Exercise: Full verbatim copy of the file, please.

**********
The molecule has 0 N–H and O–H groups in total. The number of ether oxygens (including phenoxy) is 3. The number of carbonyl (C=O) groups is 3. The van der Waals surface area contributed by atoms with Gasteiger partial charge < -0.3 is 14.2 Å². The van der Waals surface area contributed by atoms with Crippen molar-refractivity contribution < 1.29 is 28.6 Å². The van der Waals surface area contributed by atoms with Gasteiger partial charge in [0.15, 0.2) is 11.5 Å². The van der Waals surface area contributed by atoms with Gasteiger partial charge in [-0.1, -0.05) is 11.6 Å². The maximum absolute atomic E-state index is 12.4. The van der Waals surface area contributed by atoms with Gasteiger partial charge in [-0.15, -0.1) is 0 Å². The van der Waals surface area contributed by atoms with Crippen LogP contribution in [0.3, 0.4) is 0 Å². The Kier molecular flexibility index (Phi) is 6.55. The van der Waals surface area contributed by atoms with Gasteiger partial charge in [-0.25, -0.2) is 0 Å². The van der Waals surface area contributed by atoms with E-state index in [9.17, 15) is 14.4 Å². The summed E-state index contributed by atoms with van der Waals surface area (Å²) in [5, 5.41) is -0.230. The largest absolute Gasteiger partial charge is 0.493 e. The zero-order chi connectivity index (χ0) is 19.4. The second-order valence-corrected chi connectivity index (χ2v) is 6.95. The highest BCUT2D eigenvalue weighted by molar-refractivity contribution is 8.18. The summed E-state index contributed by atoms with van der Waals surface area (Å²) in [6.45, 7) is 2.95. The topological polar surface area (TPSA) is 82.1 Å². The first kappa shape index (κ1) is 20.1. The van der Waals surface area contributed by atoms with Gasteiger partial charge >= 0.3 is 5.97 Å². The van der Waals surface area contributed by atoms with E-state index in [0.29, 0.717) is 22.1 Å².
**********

The molecule has 0 N–H and O–H groups in total. The number of ether oxygens (including phenoxy) is 3. The number of carbonyl (C=O) groups is 3. The van der Waals surface area contributed by atoms with Gasteiger partial charge < -0.3 is 14.2 Å². The van der Waals surface area contributed by atoms with Crippen molar-refractivity contribution < 1.29 is 28.6 Å². The van der Waals surface area contributed by atoms with Gasteiger partial charge in [0.15, 0.2) is 11.5 Å². The van der Waals surface area contributed by atoms with Gasteiger partial charge in [-0.1, -0.05) is 11.6 Å². The maximum absolute atomic E-state index is 12.4. The van der Waals surface area contributed by atoms with Gasteiger partial charge in [-0.15, -0.1) is 0 Å². The van der Waals surface area contributed by atoms with Crippen LogP contribution in [0.3, 0.4) is 0 Å². The Kier molecular flexibility index (Phi) is 6.55. The van der Waals surface area contributed by atoms with Gasteiger partial charge in [-0.25, -0.2) is 0 Å². The van der Waals surface area contributed by atoms with E-state index in [9.17, 15) is 14.4 Å². The summed E-state index contributed by atoms with van der Waals surface area (Å²) in [5, 5.41) is -0.230. The largest absolute Gasteiger partial charge is 0.493 e. The zero-order chi connectivity index (χ0) is 19.4. The second-order valence-corrected chi connectivity index (χ2v) is 6.95. The highest BCUT2D eigenvalue weighted by molar-refractivity contribution is 8.18. The summed E-state index contributed by atoms with van der Waals surface area (Å²) in [6.45, 7) is 2.95. The topological polar surface area (TPSA) is 82.1 Å². The first kappa shape index (κ1) is 20.1. The van der Waals surface area contributed by atoms with Gasteiger partial charge >= 0.3 is 5.97 Å². The van der Waals surface area contributed by atoms with E-state index in [0.29, 0.717) is 22.1 Å².